Today’s workforce is increasingly mobile. Mixing professional and personal devices at work and at home is now commonplace. This practice is known as BYOD or Bring Your Own Device. Because these mobile devices are connecting continuously to the internet, the level of device exposure has risen exponentially in the past few years.
Due to this phenomenon, the National Institute of Standards and Technology (NIST) has issued recommendations on vetting the security of apps to include mobile application testing.
Mobile Application Vulnerabilities
Most mobile apps have vulnerabilities once deployed. This should come as no surprise. A 2018 report from WhiteHat Security showed that as many as 85% of mobile applications have at least one vulnerability when initially deployed, and approximately 50% of mobile applications violated the Open Web Application Security Project (OWASP) Mobile Top 10 standards for secure data storage (data leakage, client-side injection, and weak server-side controls) and secure communication protocols.
On the development side as well as the business side, this issue means continuous adherence to a secure software development lifecycle (SDLC) is essential, as is penetration testing both before and after deployment.
Your Mobile Application Pen Testing Strategy
Your mobile application testing strategy should include a penetration test before, during, and after deployment. Using the right mobile application testing tools can secure your data, protect the integrity of your applications, and limit your potential exposure in case of a breach.
1. RedLegg Cybersecurity and Pen Testing Services
RedLegg provides a full suite of security solutions, including advisory services, managed security services, application assessments, and penetration testing. RedLegg’s mobile application assessments provide high-quality results and detailed corrective actions, including the following:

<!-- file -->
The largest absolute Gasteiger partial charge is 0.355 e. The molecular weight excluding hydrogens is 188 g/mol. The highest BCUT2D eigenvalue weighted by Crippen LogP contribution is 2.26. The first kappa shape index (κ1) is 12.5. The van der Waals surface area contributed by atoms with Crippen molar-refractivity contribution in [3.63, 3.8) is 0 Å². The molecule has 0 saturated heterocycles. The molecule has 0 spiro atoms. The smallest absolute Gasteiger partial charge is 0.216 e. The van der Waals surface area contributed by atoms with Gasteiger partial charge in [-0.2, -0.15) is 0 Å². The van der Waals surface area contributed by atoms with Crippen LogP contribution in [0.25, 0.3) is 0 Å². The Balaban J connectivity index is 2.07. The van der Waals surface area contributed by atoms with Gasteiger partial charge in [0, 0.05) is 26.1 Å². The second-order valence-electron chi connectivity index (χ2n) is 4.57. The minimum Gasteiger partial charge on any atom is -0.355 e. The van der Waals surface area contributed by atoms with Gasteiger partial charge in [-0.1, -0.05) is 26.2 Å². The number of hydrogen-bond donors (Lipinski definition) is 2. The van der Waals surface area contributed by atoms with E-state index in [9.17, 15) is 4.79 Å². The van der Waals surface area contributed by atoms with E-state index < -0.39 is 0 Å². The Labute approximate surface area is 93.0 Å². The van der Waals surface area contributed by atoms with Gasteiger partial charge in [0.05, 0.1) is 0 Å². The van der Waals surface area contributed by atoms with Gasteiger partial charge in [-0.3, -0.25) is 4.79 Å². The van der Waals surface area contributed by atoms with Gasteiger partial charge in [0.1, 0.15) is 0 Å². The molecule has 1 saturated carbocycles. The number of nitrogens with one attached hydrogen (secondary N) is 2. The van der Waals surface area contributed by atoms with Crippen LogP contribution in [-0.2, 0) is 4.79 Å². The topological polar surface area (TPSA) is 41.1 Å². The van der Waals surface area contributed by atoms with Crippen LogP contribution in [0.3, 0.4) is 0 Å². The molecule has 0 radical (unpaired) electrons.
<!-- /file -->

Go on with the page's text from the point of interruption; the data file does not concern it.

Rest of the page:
- Functional review
- Vulnerability analysis
- Risk analysis, scoping, and threat analysis
RedLegg’s methodology complies with best practices from various frameworks, including the Open Source Security Testing Methodology (OSSTM), OWASP, and Penetration Execution Standard (PTES) to reduce the likelihood and impact of a breach.
Here are 11 other mobile application testing tools you can use to assess and secure your mobile apps:
2. Burp Suite
Burp Suite is an integrated platform with tools that work together to support the entire testing process from mapping to analysis. The enterprise edition unlocks all features, including the following:
- Web vulnerability scanning
- Scheduled scans
- Repeat scans
- Manual and advanced tools
3. Zed Attack Proxy
The OWASP Zed Attack Proxy (ZAP) is an open-source alternative to Burp Suite. It contains a similar feature set, including the following:
- Automated tools, including spider, active and passive scanner, port scanner, and forced browse
- Manual tools including intercepting proxies, manual request editor, and fuzzer
Nikto is an open-source vulnerability scanner that checks for things such as vulnerable directories, outdated server software, and potentially dangerous programs:
- Scans multiple ports or multiple web servers
- Checks host authentication
- Guesses credentials for authorization realms
- Replays saved positive requests
5. Micro Focus
Micro Focus employs what it calls a holistic and analytics-driven approach to security:
- Manages identities (privileges, access controls, identity “stores”)